Adding an amount to the monthly payment equal to 1/12 of the payment, and making payments biweekly, both result in making the equivalent of 13 payments a year. But the first will pay off a little earlier because the extra payments begin sooner.

Is a Biweekly Mortgage Better Than a Payment Increase?
July 10, 2000, Reviewed October 16, 2007, January 10, 2011

Adding an amount to the monthly payment equal to 1/12 of the payment, and making payments biweekly, both result in making the equivalent of 13 payments a year. But the first will pay off a little earlier because the extra payments begin sooner.

"I'm considering converting my mortgage to a biweekly payment plan. Would I do as well if I simply increased the amount of my monthly payment?"

You'd do better.

For example, the monthly payment on a \$100,000 8% loan for 30 years is \$733.77. On a biweekly payment plan, you'd pay half this amount every two weeks, or 26 payments over a year. This is the equivalent of one extra monthly payment -- 13 instead of 12. You'd pay off your loan in 277 months, rather than 360 and save \$44,160 in interest payments.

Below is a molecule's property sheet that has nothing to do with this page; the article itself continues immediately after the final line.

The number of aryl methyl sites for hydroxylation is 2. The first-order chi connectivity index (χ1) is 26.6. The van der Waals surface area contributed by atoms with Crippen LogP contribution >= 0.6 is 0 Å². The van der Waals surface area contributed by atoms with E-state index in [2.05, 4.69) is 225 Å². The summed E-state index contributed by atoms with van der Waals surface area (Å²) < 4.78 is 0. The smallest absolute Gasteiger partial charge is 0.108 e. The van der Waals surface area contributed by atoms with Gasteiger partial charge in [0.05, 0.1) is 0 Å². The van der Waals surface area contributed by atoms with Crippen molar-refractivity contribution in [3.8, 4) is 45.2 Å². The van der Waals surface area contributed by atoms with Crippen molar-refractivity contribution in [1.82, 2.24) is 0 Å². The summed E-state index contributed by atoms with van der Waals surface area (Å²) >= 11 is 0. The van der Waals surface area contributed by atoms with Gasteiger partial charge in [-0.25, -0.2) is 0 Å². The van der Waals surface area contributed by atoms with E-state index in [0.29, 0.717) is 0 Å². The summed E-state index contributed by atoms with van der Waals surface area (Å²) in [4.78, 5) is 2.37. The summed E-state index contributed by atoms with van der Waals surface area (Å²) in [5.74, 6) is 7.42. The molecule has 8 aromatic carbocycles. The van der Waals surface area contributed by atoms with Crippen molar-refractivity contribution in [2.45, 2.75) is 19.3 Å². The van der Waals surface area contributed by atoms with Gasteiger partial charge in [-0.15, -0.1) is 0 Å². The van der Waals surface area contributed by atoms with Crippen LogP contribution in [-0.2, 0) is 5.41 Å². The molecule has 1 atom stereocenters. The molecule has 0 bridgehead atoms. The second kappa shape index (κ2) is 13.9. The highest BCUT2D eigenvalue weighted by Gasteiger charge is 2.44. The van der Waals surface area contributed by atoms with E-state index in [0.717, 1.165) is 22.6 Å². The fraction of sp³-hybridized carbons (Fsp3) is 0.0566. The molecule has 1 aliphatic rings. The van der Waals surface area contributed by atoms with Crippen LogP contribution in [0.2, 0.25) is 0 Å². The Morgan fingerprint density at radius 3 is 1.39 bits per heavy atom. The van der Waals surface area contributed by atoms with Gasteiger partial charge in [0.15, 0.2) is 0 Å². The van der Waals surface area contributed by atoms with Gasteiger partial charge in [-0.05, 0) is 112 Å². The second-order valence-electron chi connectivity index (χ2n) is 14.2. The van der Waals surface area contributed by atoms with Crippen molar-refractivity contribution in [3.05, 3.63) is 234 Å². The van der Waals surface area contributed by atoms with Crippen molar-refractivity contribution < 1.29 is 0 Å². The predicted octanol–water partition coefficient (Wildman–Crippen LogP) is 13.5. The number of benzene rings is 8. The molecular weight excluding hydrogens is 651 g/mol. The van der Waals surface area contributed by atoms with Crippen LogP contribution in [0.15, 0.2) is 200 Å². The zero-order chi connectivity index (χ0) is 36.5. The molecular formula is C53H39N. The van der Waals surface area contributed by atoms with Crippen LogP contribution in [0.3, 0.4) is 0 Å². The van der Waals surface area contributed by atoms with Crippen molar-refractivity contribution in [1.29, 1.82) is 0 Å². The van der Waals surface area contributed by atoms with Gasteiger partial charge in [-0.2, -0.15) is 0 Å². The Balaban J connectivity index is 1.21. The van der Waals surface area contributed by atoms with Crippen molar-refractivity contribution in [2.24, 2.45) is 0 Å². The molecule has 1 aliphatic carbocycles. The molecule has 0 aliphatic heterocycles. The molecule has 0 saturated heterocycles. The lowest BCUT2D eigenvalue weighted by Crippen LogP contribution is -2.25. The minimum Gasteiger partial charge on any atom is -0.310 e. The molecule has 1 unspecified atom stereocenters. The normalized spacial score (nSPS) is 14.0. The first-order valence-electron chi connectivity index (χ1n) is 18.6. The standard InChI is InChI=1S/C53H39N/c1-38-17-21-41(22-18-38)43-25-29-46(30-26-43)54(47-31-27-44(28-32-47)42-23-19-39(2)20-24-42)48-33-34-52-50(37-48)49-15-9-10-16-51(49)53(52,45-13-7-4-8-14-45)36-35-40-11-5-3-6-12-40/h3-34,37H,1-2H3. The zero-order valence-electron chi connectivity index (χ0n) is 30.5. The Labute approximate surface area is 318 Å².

Alternatively, divide your monthly payment by 12, and add that amount (\$61.15) to your payment every month. The new payment would be \$794.92. Over the year, you would pay an extra \$733.77, the same as with the biweekly. But the loan would pay off in 275 months and you would save \$45,906 in interest.

Why the difference? With a biweekly, it takes a year before additional payments are made to your principal. Only then do you begin saving on interest. It takes a year for biweekly payments to add up to an extra payment. During that year, your money accumulates in an account on which you receive no interest. If, however, you increase the monthly payment, principal is reduced by an extra \$61.15 starting in the first month, and interest savings begin in the second month.

You can test this with calculator 2a, Mortgage Payoff Calculator: Extra Monthly Payments. To test the biweekly, add an extra payment equal to the regular monthly payment, annually beginning in month 12. To test an equivalent increase in monthly payment, add an extra payment equal to 1/12 of the regular monthly payment, monthly beginning in month 1.